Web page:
Under Florida law, the prospective ward of the state is required to have an attorney appointed for him/her, and to be examined within 5 days by a three-person panel, one of whom must be a physician or a psychiatrist. But this petition was done on an emergency basis, and Batson's examination did not take place. Batson's brother and his wife were appointed her temporary guardians. They then began to liquidate some of her belongings, and moved Batson to Alabama against her will. There were frequent clashes between Davis and Batson's friend/agent. 

Batson's agent fought back. The agent went to court and this time, Batson was examined and found to be of sound mind. In fact, the judge who spoke with her referred to her as "delightful." The guardianship was revoked. Batson returned to Florida and died in 2013.

The Palm Beach Post also reported the case of retired teacher Glenda Martinez-Smith. Shortly after her marriage to Alan Smith, he was in an auto accident and suffered traumatic brain injury. Smith's son then successfully petitioned the court to appoint a guardian for his father. The court appointed a professional guardian who had the marriage annulled, and placed Smith in a nursing home. There, despite Martinez-Smith's pleas, Smith was not provided with the appropriate physical therapy. Meanwhile, the professional guardian was being paid for his services from Smith's assets. At one point the guardian cashed in two of Smith's life insurance policies for a total of $145,000.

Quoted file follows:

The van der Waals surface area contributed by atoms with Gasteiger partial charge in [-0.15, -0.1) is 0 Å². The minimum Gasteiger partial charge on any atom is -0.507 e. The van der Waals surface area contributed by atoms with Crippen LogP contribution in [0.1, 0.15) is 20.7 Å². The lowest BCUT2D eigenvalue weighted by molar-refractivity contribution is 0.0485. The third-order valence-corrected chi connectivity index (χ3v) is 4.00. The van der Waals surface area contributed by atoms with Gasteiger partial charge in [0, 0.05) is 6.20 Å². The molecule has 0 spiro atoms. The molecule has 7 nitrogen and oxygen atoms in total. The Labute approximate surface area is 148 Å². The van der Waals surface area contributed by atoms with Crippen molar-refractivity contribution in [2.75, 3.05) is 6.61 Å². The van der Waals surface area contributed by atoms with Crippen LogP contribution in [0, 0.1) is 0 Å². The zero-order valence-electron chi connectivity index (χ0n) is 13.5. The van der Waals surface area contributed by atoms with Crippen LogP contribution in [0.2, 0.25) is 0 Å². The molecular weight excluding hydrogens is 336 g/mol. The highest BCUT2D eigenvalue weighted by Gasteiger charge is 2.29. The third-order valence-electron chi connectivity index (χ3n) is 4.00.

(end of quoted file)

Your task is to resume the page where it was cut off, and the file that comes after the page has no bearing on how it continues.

The Post reports that Martinez-Smith spent nearly her entire life savings fighting to reverse the annulment and revoke the guardianship. She has now  been only partially successful. She has been reinstated as Smith's health care surrogate, and has moved Smith, unable to speak and in a dehydrated, partially paralyzed condition, to a different facility in Ft. Lauderdale.  

The Sarasota Herald Tribune devoted an entire series, "The Kindness of Strangers: Inside Elder Guardianship in Florida" to investigating Florida's professional guardianship system. It reports that "Monitoring elders and tapping their assets is a growth business: In 2003, there were 23 registered professional guardians in Florida, according to the (Department of Elder Affairs). Today there are more than 440 - an increase greater than 1,800 percent in 11 years." The paper unearthed several cases of elder guardianship abuse. Here's one: